If you’re familiar with Seiko, then you already know the Japanese company debuted a vintage re-issue of its 1968 Automatic Diver 300m Reference 6159-7001 this year in the form of the Seiko Prospex Diver 300m Hi-Beat SLA025. That model, however, is limited to just 1,500 pieces worldwide and is priced at EUR 5,500, so not exactly a watch for everybody (read all the details here). This is the second highly sought-after vintage re-issue dive watch from the brand, following the Prospex Diver SLA017 of last year. As with that model, the company is once again offering two modern and accessibly-priced versions for the wider market, the Prospex Diver 200m SPB077 & SPB079, which we’re getting hands-on with today.
Everybody knows that Seiko makes great dive watches, especially at the price points it typically competes at. The construction is robust, the designs are utilitarian and user-friendly, and the quality is always better than you expect for the money you’re paying. The new Prospex Diver 200m SPB077 & SPB079 models are no exception and bring even more to the table in terms of style and ‘cool’ factor on the wrist.
Both models are offered in 44mm diameter x 13.10mm thick stainless steel cases with a super-hard coating, and definitely make their presence felt. Although slightly slimmer than the SLA025, you won’t forget it’s on your wrist, especially the SPB077 version which features a matching stainless steel bracelet with a three-fold clasp, secure lock and extender (SPB079 is offered on a silicone strap). That being said, these are legitimate dive watches, with uni-directional rotating bezels, complete with aluminium inserts with 60-minute diving scales, screw-down crowns and water-resistance rating to 200m.
The design of both the case and the dial is vintage-ish but with some subtle modern updates and very much follows the same formula as the SPB051 and SPB053 from last year. The shape is inspired by the 1968 Diver but the bezel is slightly thinner and offered in either black or blue. Likewise, the dial has a vintage feel to it but again with modern tweaks, such as the contemporary hands and font, and of course, the presence of the Prospex logo at 6 o’clock, a hallmark of Seiko’s modern divers. It’s a nice balance that looks really good on the wrist and does just enough to set it apart from your more mainstream Seiko dive watches.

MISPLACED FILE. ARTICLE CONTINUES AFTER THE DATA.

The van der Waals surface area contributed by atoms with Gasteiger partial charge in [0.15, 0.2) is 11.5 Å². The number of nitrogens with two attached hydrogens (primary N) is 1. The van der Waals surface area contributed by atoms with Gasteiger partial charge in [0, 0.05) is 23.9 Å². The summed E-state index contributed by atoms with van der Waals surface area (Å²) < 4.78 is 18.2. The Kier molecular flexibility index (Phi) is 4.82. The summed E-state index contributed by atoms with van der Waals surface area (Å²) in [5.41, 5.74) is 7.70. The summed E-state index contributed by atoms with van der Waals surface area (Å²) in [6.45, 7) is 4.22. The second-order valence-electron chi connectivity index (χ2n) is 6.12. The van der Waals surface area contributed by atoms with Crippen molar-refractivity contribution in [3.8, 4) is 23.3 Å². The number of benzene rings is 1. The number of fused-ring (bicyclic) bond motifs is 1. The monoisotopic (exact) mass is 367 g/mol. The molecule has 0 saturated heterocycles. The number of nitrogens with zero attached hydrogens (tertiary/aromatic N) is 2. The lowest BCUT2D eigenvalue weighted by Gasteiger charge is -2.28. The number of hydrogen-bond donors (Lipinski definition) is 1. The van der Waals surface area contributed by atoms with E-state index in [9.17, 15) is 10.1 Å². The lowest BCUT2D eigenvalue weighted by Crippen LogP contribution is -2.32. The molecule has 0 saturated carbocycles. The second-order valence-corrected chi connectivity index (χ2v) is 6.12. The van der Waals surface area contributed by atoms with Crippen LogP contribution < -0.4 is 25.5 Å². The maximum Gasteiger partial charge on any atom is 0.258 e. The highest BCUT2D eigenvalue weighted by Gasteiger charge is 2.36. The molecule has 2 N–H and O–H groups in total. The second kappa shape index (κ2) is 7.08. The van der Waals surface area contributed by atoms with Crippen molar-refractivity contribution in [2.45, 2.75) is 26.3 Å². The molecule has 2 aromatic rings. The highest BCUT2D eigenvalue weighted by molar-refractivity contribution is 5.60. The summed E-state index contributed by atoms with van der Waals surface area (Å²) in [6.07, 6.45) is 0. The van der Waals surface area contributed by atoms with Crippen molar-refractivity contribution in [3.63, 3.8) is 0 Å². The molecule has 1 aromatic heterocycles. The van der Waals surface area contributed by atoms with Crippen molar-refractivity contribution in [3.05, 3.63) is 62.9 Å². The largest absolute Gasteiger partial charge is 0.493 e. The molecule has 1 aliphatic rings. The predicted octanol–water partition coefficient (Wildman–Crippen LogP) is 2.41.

Providing the power beneath the screw-down case back is Seiko Calibre 6R15, an automatic movement that oscillates at 21,600 vibrations per hour and offers a healthy power reserve of 50 hours. It’s a reliable movement found in a number of other Seiko dive watches as well as some of the brand’s Presage models and is known for its precision. It’s not a hi-beat movement like the SLA025, of course, but it fits well with the superb quality/price ratio that this watch offers.
As I’ve mentioned throughout, there are two versions available, the SPB077 and SPB079. We spent time hands-on with the SPB077 model, which offers the matching stainless steel bracelet. As you can see in the photos, the quality of construction and the overall execution of the case and bracelet are superb. Attention to detail is evident everywhere and the polished and brushed finishes make for an attractive watch on the wrist that looks like it should cost a lot more than it does. The SPB077 model in particular, with its black dial and bezel, is perfect as an everyday watch that you could comfortably wear to the office or the beach (although you might struggle to get it under your shirt cuff).
In my book, this is another win for Seiko. Neither model is a limited edition, with the SPB077 priced at a very reasonable EUR 1,100 on the steel bracelet, and SPB079 priced at EUR 900 on a silicon bracelet with blue bezel. More details on seikowatches.com.